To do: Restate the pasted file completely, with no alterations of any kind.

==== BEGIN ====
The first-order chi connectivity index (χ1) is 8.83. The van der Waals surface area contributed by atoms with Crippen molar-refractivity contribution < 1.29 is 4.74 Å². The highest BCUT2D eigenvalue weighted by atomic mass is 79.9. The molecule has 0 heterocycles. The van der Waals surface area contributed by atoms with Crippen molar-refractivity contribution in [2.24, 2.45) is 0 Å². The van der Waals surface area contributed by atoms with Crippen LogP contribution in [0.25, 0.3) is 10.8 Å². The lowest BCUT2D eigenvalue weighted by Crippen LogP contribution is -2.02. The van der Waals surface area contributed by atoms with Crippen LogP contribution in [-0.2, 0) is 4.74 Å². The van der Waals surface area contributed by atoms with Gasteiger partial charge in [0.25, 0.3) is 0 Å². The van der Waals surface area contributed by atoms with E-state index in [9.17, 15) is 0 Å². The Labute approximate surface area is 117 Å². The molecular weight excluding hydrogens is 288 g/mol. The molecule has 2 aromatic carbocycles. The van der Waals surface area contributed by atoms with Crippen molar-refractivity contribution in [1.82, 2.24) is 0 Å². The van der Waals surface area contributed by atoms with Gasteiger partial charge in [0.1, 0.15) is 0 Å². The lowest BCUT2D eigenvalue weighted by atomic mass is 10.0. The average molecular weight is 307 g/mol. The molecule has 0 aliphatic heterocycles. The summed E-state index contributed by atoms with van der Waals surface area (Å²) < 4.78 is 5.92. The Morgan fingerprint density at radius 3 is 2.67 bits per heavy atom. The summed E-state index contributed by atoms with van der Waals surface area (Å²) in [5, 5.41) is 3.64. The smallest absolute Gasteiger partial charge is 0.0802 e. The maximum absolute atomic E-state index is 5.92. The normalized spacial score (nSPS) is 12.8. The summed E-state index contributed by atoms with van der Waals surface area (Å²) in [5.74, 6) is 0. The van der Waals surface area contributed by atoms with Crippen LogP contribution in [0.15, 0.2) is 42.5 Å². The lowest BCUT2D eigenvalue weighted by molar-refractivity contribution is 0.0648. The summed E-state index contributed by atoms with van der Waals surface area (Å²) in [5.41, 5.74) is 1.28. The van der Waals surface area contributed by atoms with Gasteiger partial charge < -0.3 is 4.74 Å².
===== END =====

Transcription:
The first-order chi connectivity index (χ1) is 8.83. The van der Waals surface area contributed by atoms with Crippen molar-refractivity contribution < 1.29 is 4.74 Å². The highest BCUT2D eigenvalue weighted by atomic mass is 79.9. The molecule has 0 heterocycles. The van der Waals surface area contributed by atoms with Crippen molar-refractivity contribution in [2.24, 2.45) is 0 Å². The van der Waals surface area contributed by atoms with Crippen LogP contribution in [0.25, 0.3) is 10.8 Å². The lowest BCUT2D eigenvalue weighted by Crippen LogP contribution is -2.02. The van der Waals surface area contributed by atoms with Crippen LogP contribution in [-0.2, 0) is 4.74 Å². The van der Waals surface area contributed by atoms with Gasteiger partial charge in [0.25, 0.3) is 0 Å². The van der Waals surface area contributed by atoms with E-state index in [9.17, 15) is 0 Å². The Labute approximate surface area is 117 Å². The molecular weight excluding hydrogens is 288 g/mol. The molecule has 2 aromatic carbocycles. The van der Waals surface area contributed by atoms with Crippen molar-refractivity contribution in [1.82, 2.24) is 0 Å². The van der Waals surface area contributed by atoms with Gasteiger partial charge in [0.1, 0.15) is 0 Å². The lowest BCUT2D eigenvalue weighted by atomic mass is 10.0. The average molecular weight is 307 g/mol. The molecule has 0 aliphatic heterocycles. The summed E-state index contributed by atoms with van der Waals surface area (Å²) < 4.78 is 5.92. The Morgan fingerprint density at radius 3 is 2.67 bits per heavy atom. The summed E-state index contributed by atoms with van der Waals surface area (Å²) in [5, 5.41) is 3.64. The smallest absolute Gasteiger partial charge is 0.0802 e. The maximum absolute atomic E-state index is 5.92. The normalized spacial score (nSPS) is 12.8. The summed E-state index contributed by atoms with van der Waals surface area (Å²) in [5.74, 6) is 0. The van der Waals surface area contributed by atoms with Crippen LogP contribution in [0.15, 0.2) is 42.5 Å². The lowest BCUT2D eigenvalue weighted by molar-refractivity contribution is 0.0648. The summed E-state index contributed by atoms with van der Waals surface area (Å²) in [5.41, 5.74) is 1.28. The van der Waals surface area contributed by atoms with Gasteiger partial charge < -0.3 is 4.74 Å².